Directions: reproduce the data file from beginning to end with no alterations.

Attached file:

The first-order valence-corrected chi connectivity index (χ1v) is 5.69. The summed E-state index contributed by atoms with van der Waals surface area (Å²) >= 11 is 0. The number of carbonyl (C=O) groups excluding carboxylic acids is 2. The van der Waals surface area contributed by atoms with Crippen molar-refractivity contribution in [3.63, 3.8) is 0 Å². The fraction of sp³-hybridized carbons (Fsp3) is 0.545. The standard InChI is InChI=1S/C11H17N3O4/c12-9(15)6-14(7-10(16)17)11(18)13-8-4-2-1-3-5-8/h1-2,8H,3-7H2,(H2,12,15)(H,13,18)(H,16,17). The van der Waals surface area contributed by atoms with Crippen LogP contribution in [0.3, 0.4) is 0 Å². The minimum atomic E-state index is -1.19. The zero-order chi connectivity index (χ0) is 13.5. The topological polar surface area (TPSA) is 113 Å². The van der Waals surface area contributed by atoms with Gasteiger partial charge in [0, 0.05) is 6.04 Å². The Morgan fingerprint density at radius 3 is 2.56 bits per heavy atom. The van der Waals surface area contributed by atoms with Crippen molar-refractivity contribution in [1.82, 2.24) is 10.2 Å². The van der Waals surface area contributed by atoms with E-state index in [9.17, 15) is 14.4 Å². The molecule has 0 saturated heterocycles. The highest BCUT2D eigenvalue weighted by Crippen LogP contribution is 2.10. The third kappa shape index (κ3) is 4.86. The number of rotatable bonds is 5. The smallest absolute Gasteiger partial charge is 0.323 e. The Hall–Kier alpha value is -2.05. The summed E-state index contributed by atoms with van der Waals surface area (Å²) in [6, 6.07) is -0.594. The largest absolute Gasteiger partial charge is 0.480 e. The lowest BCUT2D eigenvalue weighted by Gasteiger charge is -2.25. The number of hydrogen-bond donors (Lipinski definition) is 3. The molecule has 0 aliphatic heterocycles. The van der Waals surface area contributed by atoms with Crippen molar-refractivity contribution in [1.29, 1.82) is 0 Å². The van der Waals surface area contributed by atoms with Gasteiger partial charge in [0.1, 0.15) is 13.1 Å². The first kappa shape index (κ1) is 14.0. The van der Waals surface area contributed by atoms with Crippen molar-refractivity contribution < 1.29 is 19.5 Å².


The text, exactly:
The first-order valence-corrected chi connectivity index (χ1v) is 5.69. The summed E-state index contributed by atoms with van der Waals surface area (Å²) >= 11 is 0. The number of carbonyl (C=O) groups excluding carboxylic acids is 2. The van der Waals surface area contributed by atoms with Crippen molar-refractivity contribution in [3.63, 3.8) is 0 Å². The fraction of sp³-hybridized carbons (Fsp3) is 0.545. The standard InChI is InChI=1S/C11H17N3O4/c12-9(15)6-14(7-10(16)17)11(18)13-8-4-2-1-3-5-8/h1-2,8H,3-7H2,(H2,12,15)(H,13,18)(H,16,17). The van der Waals surface area contributed by atoms with Crippen LogP contribution in [0.3, 0.4) is 0 Å². The minimum atomic E-state index is -1.19. The zero-order chi connectivity index (χ0) is 13.5. The topological polar surface area (TPSA) is 113 Å². The van der Waals surface area contributed by atoms with Gasteiger partial charge in [0, 0.05) is 6.04 Å². The Morgan fingerprint density at radius 3 is 2.56 bits per heavy atom. The van der Waals surface area contributed by atoms with Crippen molar-refractivity contribution in [1.82, 2.24) is 10.2 Å². The van der Waals surface area contributed by atoms with E-state index in [9.17, 15) is 14.4 Å². The molecule has 0 saturated heterocycles. The highest BCUT2D eigenvalue weighted by Crippen LogP contribution is 2.10. The third kappa shape index (κ3) is 4.86. The number of rotatable bonds is 5. The smallest absolute Gasteiger partial charge is 0.323 e. The Hall–Kier alpha value is -2.05. The summed E-state index contributed by atoms with van der Waals surface area (Å²) in [6, 6.07) is -0.594. The largest absolute Gasteiger partial charge is 0.480 e. The lowest BCUT2D eigenvalue weighted by Gasteiger charge is -2.25. The number of hydrogen-bond donors (Lipinski definition) is 3. The molecule has 0 aliphatic heterocycles. The van der Waals surface area contributed by atoms with Crippen molar-refractivity contribution in [1.29, 1.82) is 0 Å². The van der Waals surface area contributed by atoms with Gasteiger partial charge in [0.1, 0.15) is 13.1 Å². The first kappa shape index (κ1) is 14.0. The van der Waals surface area contributed by atoms with Crippen molar-refractivity contribution < 1.29 is 19.5 Å².